The work of decorative artist Louis Comfort Tiffany can be seen all over the world today. A new exhibition at the Metropolitan Museum of Art in New York celebrates both the art and the man behind it - one of the first American artists to make an impact overseas.

The Tiffany name is most closely associated with Tiffany and Company, the internationally renowned jewelry and silver retailer founded by Charles Tiffany in 1837. But it is Charles' son, Louis Comfort Tiffany, who is the subject of the new exhibition.

Although a gifted painter, the younger Tiffany made his name in the decorative arts. Metropolitan Museum curator Alice Cooney Frelinghuysen says the American artist realized at a relatively young age that his connection to a prominent retailer afforded him a unique and potentially lucrative opportunity to combine art with commerce. "By the end of the 1880s, he determined that there was more in decorations than in painting pictures, and so he began to decorate interiors and began to work in stained glass," said Alice Cooney Frelinghuysen. "He started his interiors with his own homes. A New York apartment first, then a larger mansion that his father commissioned. That was the start of an illustrious career decorating public buildings, commercial buildings, theaters and churches primarily and residences."

Louis Comfort Tiffany's venture paid off. At the turn of the century, he had ascended to the vice-presidency of his father's company, and his stained glass windows, ornate lamps, furniture, glasswork and jewelry were making him one of the most successful decorative artists of his time.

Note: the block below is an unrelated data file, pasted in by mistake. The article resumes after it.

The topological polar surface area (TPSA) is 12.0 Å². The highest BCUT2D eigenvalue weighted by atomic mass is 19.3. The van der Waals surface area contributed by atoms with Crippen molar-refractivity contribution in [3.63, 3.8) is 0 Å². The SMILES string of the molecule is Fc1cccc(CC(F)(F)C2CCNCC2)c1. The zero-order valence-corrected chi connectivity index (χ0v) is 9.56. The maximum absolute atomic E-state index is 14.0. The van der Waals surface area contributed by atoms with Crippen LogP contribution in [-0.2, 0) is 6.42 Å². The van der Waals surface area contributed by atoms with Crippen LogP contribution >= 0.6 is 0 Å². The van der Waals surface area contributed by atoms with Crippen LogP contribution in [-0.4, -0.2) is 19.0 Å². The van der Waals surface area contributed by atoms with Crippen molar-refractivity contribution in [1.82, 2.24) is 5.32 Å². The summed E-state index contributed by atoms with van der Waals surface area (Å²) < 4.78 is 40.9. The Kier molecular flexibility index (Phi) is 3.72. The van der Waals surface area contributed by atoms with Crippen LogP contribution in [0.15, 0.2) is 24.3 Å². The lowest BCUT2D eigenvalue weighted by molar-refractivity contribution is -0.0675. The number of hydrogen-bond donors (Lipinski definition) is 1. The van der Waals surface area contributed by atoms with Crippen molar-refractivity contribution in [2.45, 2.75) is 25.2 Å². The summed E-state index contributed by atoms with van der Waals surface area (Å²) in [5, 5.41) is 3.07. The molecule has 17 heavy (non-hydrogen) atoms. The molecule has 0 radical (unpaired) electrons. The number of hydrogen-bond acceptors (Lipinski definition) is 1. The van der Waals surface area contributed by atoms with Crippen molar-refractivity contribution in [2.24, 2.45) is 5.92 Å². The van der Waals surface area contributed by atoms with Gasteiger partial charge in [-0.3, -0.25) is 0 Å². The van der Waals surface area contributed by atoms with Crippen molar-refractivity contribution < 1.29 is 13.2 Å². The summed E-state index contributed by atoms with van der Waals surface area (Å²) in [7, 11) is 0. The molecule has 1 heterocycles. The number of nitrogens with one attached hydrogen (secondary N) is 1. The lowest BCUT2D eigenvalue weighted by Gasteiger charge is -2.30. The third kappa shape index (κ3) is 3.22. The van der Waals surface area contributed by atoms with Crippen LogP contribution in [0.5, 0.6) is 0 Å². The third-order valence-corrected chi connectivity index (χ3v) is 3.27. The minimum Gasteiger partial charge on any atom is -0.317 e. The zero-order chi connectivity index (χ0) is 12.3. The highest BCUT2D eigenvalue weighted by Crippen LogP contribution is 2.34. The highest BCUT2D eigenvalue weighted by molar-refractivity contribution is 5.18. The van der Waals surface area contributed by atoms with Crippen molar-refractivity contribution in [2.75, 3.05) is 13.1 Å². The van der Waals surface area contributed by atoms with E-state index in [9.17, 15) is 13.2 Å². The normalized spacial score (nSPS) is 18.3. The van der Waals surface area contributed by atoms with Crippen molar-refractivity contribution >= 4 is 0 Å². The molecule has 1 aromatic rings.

The results of his prodigious career are evident at the Metropolitan exhibit. The examples of Tiffany's stained-glass showcase his ground-breaking work in the medium. Unlike stained-glass artists before him, Tiffany rarely painted the glass rather, he manipulated it in its molten state to alter both its texture and its color. The result is a rich, natural image more reminiscent of an impressionist painting than a church window.

The blown-glass vases on display fluid shapes whose colors change depending on the light and angle - are equally innovative, as are the examples of his jewelry, mosaics, and furniture. All demonstrate his attention to the minutest details.

Marla Prather, a curator at the Whitney Museum of American Art, says that, on the business side, Tiffany's decision to leave painting behind was crucial to his success and helped him gain international exposure. "Because he was involved in the world of decorative arts, and he was producing a great deal, a great more volume, say, than an artist who painted, that the works were disseminated further and wider," said Marla Prather.

In fact, according to Ms. Frelinghuysen of the Metropolitan Museum, Louis Comfort Tiffany's work traveled further and wider than most every American artist before him. "He was one of the first Americans to achieve any substantial recognition internationally,' she said. "At the time when he was making, even in the early years of making blown glass and stained glass windows, they were being sold and almost more avidly collected abroad. In Paris, in London, in Munich, in Vienna, even in Tokyo. It was a tremendous influence on the artists and artisans working in those cities."

Louis Comfort Tiffany died in 1933. His work adorns thousands of churches, galleries and private homes the world over, not least of all, the Metropolitan Museum of Art itself, which assembled the most comprehensive collection of Louis Comfort Tiffany jewelry and glasswork in the world.